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Healthy Minds Healthy College

Climate change and mental health: the intersections

September 24, 2019

With the upcoming General Strike for Climate Action happening at the Manitoba Legislative Building on Friday, September 27th, climate change is top of mind for many people. RRC’s Sustainability Office is marking the occasion in several ways.

Given this timing, it’s fitting to examine how mental health and climate change are connected. Once we take a look, there are indeed several ways that climate change affects mental health.

First, natural disasters place increased strain on people living in areas affected by droughts, floods, forest fires, hurricanes and the like. The trauma caused by these events increases risk of depression, anxiety disorders, and post-traumatic stress disorder. While not everyone exposed to the trauma develops a disorder, when a whole community is affected by such a disaster, there will certainly be an increased demand for mental health services and a disruption to the community as a whole.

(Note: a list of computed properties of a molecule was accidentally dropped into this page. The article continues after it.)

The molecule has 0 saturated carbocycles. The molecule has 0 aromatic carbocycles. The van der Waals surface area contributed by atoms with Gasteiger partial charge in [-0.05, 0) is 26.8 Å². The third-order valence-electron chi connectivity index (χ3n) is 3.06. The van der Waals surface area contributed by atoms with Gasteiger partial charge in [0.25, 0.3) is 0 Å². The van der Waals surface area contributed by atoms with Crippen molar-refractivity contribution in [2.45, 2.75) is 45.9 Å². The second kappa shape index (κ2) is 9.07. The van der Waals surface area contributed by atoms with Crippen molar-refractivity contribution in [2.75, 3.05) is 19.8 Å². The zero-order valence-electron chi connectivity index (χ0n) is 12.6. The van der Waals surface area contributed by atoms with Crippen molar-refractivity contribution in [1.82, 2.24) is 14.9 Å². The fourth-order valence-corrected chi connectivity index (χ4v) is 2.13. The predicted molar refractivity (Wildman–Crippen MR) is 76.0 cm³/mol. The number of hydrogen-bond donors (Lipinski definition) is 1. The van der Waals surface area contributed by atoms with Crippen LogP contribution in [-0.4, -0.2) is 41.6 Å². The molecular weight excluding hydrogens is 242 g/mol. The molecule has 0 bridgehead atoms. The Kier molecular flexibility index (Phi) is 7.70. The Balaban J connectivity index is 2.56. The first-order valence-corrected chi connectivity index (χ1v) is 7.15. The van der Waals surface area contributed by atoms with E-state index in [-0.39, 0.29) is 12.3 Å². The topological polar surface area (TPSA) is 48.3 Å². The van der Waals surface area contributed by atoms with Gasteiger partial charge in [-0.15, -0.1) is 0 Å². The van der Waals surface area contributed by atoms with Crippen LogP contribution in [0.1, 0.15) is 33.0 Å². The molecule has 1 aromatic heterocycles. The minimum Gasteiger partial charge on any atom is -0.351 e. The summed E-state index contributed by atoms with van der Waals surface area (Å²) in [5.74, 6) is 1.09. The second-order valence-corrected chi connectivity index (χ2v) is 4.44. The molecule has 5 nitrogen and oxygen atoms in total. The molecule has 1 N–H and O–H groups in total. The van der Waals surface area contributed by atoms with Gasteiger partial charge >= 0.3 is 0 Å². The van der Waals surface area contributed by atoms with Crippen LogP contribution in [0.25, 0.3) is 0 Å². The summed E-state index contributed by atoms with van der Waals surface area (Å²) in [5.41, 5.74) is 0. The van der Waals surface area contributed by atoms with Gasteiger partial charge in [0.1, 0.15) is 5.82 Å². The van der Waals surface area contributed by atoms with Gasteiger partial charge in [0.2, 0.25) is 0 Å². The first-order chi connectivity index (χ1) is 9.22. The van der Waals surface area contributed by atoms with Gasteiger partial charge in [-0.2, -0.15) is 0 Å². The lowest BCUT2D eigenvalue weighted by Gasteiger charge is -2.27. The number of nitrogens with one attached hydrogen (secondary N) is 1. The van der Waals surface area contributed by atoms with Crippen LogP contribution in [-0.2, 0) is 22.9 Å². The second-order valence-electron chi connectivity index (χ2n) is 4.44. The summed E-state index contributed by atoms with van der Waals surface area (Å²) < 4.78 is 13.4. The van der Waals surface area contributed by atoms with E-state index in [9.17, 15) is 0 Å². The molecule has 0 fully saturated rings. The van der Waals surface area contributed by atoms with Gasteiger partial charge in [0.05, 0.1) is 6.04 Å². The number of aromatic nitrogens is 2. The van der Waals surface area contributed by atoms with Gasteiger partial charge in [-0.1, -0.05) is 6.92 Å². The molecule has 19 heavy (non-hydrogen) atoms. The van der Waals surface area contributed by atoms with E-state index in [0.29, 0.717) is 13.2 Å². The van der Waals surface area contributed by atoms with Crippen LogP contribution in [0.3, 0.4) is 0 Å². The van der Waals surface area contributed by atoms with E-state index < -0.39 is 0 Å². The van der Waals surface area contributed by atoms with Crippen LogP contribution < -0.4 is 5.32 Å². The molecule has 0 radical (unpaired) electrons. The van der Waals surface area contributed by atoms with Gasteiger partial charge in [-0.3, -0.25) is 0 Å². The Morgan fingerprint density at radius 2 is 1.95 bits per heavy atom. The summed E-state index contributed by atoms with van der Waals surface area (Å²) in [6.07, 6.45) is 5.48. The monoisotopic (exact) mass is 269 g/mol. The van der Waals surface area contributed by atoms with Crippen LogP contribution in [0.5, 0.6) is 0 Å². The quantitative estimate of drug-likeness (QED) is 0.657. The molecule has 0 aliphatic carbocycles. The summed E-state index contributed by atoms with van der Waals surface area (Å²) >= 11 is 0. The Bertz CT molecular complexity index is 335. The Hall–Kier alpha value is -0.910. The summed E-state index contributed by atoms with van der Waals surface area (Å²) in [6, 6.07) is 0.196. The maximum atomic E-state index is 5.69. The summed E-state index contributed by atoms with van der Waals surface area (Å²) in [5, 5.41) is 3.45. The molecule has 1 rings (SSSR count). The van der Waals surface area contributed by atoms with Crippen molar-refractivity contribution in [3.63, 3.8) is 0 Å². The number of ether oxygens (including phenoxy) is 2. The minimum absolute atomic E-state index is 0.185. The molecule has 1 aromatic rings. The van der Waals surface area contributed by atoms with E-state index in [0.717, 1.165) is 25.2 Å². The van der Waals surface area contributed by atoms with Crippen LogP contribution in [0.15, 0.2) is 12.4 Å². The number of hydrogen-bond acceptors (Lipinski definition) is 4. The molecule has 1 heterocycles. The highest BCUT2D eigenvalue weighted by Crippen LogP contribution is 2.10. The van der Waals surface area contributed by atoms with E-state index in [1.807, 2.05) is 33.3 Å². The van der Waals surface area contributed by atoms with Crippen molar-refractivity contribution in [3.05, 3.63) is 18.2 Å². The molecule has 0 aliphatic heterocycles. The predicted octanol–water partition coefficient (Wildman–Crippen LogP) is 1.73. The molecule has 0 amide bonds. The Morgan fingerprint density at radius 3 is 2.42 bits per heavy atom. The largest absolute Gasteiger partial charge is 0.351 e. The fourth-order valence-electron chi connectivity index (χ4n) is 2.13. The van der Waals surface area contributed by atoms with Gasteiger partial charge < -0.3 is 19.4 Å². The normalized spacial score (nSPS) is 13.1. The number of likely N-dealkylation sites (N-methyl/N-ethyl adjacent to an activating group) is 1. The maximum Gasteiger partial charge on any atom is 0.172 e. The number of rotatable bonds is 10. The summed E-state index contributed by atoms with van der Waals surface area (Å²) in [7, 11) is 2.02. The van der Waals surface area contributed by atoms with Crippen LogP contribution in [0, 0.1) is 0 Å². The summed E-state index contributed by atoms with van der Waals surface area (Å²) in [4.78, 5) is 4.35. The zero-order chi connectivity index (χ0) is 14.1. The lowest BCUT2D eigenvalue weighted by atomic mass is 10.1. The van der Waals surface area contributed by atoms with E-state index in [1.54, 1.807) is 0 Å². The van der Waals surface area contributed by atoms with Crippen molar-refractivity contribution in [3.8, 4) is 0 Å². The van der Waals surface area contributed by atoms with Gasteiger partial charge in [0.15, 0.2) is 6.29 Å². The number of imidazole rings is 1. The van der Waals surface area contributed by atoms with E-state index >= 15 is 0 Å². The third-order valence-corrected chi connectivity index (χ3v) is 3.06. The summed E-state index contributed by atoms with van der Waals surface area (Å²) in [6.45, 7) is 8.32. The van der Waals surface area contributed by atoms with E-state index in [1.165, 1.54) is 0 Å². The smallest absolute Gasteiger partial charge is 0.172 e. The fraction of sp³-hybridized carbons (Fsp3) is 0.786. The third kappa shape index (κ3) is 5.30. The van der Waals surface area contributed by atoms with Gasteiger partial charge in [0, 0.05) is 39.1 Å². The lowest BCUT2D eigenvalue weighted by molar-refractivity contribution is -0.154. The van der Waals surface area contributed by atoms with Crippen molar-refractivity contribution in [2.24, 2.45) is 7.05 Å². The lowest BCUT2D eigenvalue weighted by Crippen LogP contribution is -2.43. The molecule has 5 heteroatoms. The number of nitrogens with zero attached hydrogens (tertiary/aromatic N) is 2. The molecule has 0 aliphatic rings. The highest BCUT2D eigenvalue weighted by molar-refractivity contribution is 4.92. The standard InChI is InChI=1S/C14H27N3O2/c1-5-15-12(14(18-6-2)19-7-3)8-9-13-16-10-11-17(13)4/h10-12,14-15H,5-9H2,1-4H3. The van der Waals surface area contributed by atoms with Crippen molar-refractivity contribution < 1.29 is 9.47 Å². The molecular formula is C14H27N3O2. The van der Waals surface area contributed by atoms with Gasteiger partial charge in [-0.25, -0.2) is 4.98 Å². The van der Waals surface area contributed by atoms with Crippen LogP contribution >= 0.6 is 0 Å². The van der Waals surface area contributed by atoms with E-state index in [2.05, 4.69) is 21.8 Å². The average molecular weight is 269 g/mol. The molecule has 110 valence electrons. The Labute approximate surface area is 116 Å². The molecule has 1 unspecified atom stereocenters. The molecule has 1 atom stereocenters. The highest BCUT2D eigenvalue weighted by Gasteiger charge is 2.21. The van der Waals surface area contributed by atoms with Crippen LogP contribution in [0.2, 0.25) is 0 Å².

In addition, many people experience climate change related grief in response to experienced or anticipated loss of natural environments. Lakes, land, forests, and other natural environments help us develop a sense of place and are key settings in which we build good mental health. The grief related to losing these is very real and impacts a person’s well-being.

Yet another way in which climate change affects mental health is through climate anxiety: worry and fear related to the consequences of climate change. Many people can be concerned, even very concerned, about climate change while still functioning well in their lives. For some, however, this anxiety can become intense and lead to feelings of helplessness, hopelessness, intense anger, inability to continue with daily activities and even thoughts of suicide.

If you are feeling this extreme form of climate anxiety, please reach out for support. Students can connect with RRC Counselling Services or use the student benefits plan to connect with a therapist in the community. Staff can reach out to our Employee and Family Assistance Program.

For anyone whose mental health is affected by climate change, it can be helpful to participate in direct positive action and to be around others who understand your concerns. So, check out the activities that the Sustainability Office has planned and get involved.

References:

Lewis, J. (2018). In the Room With Climate Anxiety PART 1. Psychiatric Times, 35(11), 1–2.

Focus on climate change and mental health. (2018). Nature Climate Change,(4), 259-259.